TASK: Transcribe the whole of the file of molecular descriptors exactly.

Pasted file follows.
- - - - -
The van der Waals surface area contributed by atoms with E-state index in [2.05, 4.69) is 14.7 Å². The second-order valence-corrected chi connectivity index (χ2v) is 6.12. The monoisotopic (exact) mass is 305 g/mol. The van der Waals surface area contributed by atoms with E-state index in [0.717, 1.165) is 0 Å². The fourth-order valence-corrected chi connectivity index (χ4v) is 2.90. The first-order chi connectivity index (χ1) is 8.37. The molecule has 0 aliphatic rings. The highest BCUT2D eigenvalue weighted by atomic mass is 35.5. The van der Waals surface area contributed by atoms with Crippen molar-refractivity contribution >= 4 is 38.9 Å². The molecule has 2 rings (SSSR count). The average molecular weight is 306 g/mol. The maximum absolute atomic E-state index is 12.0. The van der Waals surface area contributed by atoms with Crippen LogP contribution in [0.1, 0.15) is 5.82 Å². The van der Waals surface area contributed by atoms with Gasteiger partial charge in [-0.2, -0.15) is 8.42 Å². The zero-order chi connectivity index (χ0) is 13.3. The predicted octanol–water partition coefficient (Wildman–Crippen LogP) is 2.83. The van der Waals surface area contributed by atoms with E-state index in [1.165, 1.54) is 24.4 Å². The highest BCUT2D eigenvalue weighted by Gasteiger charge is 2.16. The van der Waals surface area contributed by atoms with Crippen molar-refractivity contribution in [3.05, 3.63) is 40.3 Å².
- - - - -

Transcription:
The van der Waals surface area contributed by atoms with E-state index in [2.05, 4.69) is 14.7 Å². The second-order valence-corrected chi connectivity index (χ2v) is 6.12. The monoisotopic (exact) mass is 305 g/mol. The van der Waals surface area contributed by atoms with E-state index in [0.717, 1.165) is 0 Å². The fourth-order valence-corrected chi connectivity index (χ4v) is 2.90. The first-order chi connectivity index (χ1) is 8.37. The molecule has 0 aliphatic rings. The highest BCUT2D eigenvalue weighted by atomic mass is 35.5. The van der Waals surface area contributed by atoms with Crippen molar-refractivity contribution >= 4 is 38.9 Å². The molecule has 2 rings (SSSR count). The average molecular weight is 306 g/mol. The maximum absolute atomic E-state index is 12.0. The van der Waals surface area contributed by atoms with Crippen LogP contribution in [0.1, 0.15) is 5.82 Å². The van der Waals surface area contributed by atoms with Gasteiger partial charge in [-0.2, -0.15) is 8.42 Å². The zero-order chi connectivity index (χ0) is 13.3. The predicted octanol–water partition coefficient (Wildman–Crippen LogP) is 2.83. The van der Waals surface area contributed by atoms with E-state index in [1.165, 1.54) is 24.4 Å². The highest BCUT2D eigenvalue weighted by Gasteiger charge is 2.16. The van der Waals surface area contributed by atoms with Crippen molar-refractivity contribution in [3.05, 3.63) is 40.3 Å².